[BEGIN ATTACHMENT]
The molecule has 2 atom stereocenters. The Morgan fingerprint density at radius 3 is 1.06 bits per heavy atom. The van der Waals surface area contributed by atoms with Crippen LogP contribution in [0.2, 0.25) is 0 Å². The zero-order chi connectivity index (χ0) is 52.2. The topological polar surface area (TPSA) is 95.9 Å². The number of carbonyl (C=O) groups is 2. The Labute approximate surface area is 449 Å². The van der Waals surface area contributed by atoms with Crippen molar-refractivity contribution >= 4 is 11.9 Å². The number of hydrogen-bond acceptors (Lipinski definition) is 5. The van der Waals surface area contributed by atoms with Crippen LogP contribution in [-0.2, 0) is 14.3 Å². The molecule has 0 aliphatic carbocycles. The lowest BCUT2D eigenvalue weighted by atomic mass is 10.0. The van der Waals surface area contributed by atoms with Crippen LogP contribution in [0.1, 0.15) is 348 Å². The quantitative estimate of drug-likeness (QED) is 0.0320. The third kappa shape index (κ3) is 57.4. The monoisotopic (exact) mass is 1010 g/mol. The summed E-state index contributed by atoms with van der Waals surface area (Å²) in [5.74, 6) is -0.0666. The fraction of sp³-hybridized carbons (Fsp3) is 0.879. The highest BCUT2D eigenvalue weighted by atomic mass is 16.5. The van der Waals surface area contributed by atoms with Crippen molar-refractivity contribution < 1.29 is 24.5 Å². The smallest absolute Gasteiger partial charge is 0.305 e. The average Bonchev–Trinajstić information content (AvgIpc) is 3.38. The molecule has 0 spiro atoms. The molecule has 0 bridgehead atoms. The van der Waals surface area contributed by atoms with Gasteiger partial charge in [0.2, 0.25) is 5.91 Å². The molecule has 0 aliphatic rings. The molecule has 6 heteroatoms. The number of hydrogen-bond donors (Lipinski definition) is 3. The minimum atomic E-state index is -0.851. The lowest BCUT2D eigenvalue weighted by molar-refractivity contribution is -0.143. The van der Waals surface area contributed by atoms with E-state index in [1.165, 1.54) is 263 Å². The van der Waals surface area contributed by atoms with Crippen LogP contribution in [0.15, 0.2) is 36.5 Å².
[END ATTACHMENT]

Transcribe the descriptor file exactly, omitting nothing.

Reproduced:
The molecule has 2 atom stereocenters. The Morgan fingerprint density at radius 3 is 1.06 bits per heavy atom. The van der Waals surface area contributed by atoms with Crippen LogP contribution in [0.2, 0.25) is 0 Å². The zero-order chi connectivity index (χ0) is 52.2. The topological polar surface area (TPSA) is 95.9 Å². The number of carbonyl (C=O) groups is 2. The Labute approximate surface area is 449 Å². The van der Waals surface area contributed by atoms with Crippen molar-refractivity contribution >= 4 is 11.9 Å². The number of hydrogen-bond acceptors (Lipinski definition) is 5. The van der Waals surface area contributed by atoms with Crippen LogP contribution in [-0.2, 0) is 14.3 Å². The molecule has 0 aliphatic carbocycles. The lowest BCUT2D eigenvalue weighted by atomic mass is 10.0. The van der Waals surface area contributed by atoms with Crippen LogP contribution in [0.1, 0.15) is 348 Å². The quantitative estimate of drug-likeness (QED) is 0.0320. The third kappa shape index (κ3) is 57.4. The monoisotopic (exact) mass is 1010 g/mol. The summed E-state index contributed by atoms with van der Waals surface area (Å²) in [5.74, 6) is -0.0666. The fraction of sp³-hybridized carbons (Fsp3) is 0.879. The highest BCUT2D eigenvalue weighted by atomic mass is 16.5. The van der Waals surface area contributed by atoms with Crippen molar-refractivity contribution < 1.29 is 24.5 Å². The smallest absolute Gasteiger partial charge is 0.305 e. The average Bonchev–Trinajstić information content (AvgIpc) is 3.38. The molecule has 0 spiro atoms. The molecule has 0 bridgehead atoms. The van der Waals surface area contributed by atoms with Gasteiger partial charge in [0.2, 0.25) is 5.91 Å². The molecule has 0 aliphatic rings. The molecule has 6 heteroatoms. The number of hydrogen-bond donors (Lipinski definition) is 3. The minimum atomic E-state index is -0.851. The lowest BCUT2D eigenvalue weighted by molar-refractivity contribution is -0.143. The van der Waals surface area contributed by atoms with E-state index in [1.165, 1.54) is 263 Å². The van der Waals surface area contributed by atoms with Crippen LogP contribution in [0.15, 0.2) is 36.5 Å².